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Last Updated:  Thursday, 10 April, 2003, 14:53 GMT 15:53 UK
Twisted hulk is Saddam's testament
By Tom Newton Dunn
In Basra

Scorched and bomb-blasted, it is one of the last pathetic defiant symbols of Saddam Hussein's sunken regime.

The Iraqi tyrant's massive presidential yacht is still afloat, and drifting aimlessly with the tide on the Shatt-al-Arab waterway beside Basra's dockyards.

The mangled al-Mansur presidential yacht
The shattered yacht lies abandoned and drifting

Local bystanders counted 16 different bombs, shells and missiles - dropped from the air and fired from the ground - plough into it during the two-week siege of Iraq's second city.

But no matter how hard the coalition tried, they still couldn't sink it.

Nonetheless, the invaders' psychological point was well made, and the great floating hulk of twisted metal is now of use to nobody.

We persuaded local fishermen in a small dhow to take us out to the ship yesterday to take a look around.

Just the yacht's name - still visible in blue paint on its stern - together with a singed Iraqi flag hanging from a bent mast, were all that was left to identify the liner's once proud owner.

Ironically, Saddam Hussein had christened it al-Mansur, which means in Arabic, The Victor.

When it was launched in 1982, it was one of the largest and most impressive private yachts in the world.

It looked more like a smart cross-Channel ferry than a private yacht

Built by a Finnish firm, the eight-deck-tall yacht was for a long time the largest vessel in the Iraqi Navy despite having no military use.

It was designed to Saddam's personal specifications and sumptuously decorated all over in marble, exotic woods, and with silver and gold fittings.

Measuring 350ft long, the boat weighed 7,359 tons and looked more like a smart cross-Channel ferry than a private yacht.

In the yacht's middle was a broad glass atrium, under which as many as 200 guests could be seated for dinner.

Enormous bomb

But it contained just five expansive state cabins for Saddam and his family's personal use, and a secret escape route that descended down from the tyrant's own room into an underwater submarine launch pod.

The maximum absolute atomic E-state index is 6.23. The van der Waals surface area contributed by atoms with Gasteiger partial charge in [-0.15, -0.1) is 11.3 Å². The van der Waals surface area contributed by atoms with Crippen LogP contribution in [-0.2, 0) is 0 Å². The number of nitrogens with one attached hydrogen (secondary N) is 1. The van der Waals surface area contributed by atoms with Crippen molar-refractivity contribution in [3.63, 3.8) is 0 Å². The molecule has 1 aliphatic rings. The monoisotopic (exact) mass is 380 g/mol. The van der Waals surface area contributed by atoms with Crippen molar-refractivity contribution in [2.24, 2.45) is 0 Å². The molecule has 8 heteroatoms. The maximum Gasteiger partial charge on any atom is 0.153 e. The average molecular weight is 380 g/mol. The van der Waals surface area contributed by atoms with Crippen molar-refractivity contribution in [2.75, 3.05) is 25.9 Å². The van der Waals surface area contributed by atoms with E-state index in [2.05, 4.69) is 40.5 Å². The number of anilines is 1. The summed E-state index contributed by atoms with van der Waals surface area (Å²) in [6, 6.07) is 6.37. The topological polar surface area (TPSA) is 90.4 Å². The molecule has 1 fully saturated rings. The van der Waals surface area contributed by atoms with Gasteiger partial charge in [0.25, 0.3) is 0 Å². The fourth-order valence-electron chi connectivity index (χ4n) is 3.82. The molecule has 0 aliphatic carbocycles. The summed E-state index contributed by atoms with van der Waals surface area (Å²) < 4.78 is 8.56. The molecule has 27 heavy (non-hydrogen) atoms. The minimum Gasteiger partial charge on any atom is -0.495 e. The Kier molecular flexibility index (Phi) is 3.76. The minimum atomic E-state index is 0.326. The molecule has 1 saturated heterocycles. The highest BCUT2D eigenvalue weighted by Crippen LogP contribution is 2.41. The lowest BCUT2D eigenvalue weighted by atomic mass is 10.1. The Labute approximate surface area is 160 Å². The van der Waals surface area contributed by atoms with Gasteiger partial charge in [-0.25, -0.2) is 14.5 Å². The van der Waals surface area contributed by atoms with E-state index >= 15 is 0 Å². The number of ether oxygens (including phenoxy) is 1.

The entire central section has all but disappeared where an enormous bomb tore straight through it a week ago.

A series of subsequent fires has also left much of the lesser damaged parts of the ship covered in a thick layer of black soot.

Well-polished mahogany railings lined the ship's exterior and internal passages.

And the very few panes of glass still left in the yacht's windows were all bullet-proofed.

We found a bathroom, again coated in soot, along with a bidet and a large Jacuzzi bath and rows of beauty lights surrounding a large mirror, all decorated in the style of a plush Arab hotel.

Saddam ordered the yacht to be moved under a full naval guard to Basra's inner harbour
In another larger room was an untidy heap of velvet-lined dining chairs, with the remains of a table tennis table thrown on top of them.

And through the last door we could open along the lop-sided middle deck corridor was the remains of what looked to be Saddam's private operating theatre.

Modern-looking surgical equipment, electronic scanners, packets of medicines and plastic gloves were scattered around a black leather operating table.

While the rest of Iraq suffered from a chronic shortage of medical supplies since the Gulf War in 1991, Saddam's personal on-board supplies appeared to have been unused for years.

The boat was permanently staffed by 120 military crew pulled from the ranks of Saddam's personal bodyguard force, the Special Republican Guard, who worked 24-hour standby shifts in case the leader himself decided to pay a visit.

Saddam's love for al-Mansur was proved just five days before the war began.

Despite all the other urgent war preparations, he had ordered the yacht to be moved under a full naval guard from its normal berth in the far southern port of Umm Qasr to Basra's inner harbour in a vain attempt to offer it better protection.

But the plan didn't work and no-one will use it now.

  • By pool reporter Tom Newton Dunn of the Daily Mirror in Basra

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